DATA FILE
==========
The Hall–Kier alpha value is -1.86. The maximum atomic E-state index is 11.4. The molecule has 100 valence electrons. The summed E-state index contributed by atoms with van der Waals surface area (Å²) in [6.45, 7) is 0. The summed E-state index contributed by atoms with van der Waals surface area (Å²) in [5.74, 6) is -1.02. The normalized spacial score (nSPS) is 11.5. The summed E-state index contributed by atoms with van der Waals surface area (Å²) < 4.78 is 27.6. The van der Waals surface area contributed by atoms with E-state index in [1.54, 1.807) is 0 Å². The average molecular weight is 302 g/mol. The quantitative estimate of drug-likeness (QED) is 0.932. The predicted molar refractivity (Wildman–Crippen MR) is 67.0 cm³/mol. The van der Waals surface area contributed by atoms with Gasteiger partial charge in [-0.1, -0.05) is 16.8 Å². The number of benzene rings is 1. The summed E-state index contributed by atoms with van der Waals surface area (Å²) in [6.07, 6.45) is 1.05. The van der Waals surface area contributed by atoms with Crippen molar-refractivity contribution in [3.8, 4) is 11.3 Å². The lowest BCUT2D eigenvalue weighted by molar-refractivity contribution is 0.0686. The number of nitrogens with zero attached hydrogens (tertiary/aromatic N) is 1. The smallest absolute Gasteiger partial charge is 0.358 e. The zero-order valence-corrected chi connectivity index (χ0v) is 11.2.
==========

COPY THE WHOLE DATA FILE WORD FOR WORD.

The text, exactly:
The Hall–Kier alpha value is -1.86. The maximum atomic E-state index is 11.4. The molecule has 100 valence electrons. The summed E-state index contributed by atoms with van der Waals surface area (Å²) in [6.45, 7) is 0. The summed E-state index contributed by atoms with van der Waals surface area (Å²) in [5.74, 6) is -1.02. The normalized spacial score (nSPS) is 11.5. The summed E-state index contributed by atoms with van der Waals surface area (Å²) < 4.78 is 27.6. The van der Waals surface area contributed by atoms with E-state index in [1.54, 1.807) is 0 Å². The average molecular weight is 302 g/mol. The quantitative estimate of drug-likeness (QED) is 0.932. The predicted molar refractivity (Wildman–Crippen MR) is 67.0 cm³/mol. The van der Waals surface area contributed by atoms with Gasteiger partial charge in [-0.1, -0.05) is 16.8 Å². The number of benzene rings is 1. The summed E-state index contributed by atoms with van der Waals surface area (Å²) in [6.07, 6.45) is 1.05. The van der Waals surface area contributed by atoms with Crippen molar-refractivity contribution in [3.8, 4) is 11.3 Å². The lowest BCUT2D eigenvalue weighted by molar-refractivity contribution is 0.0686. The number of nitrogens with zero attached hydrogens (tertiary/aromatic N) is 1. The smallest absolute Gasteiger partial charge is 0.358 e. The zero-order valence-corrected chi connectivity index (χ0v) is 11.2.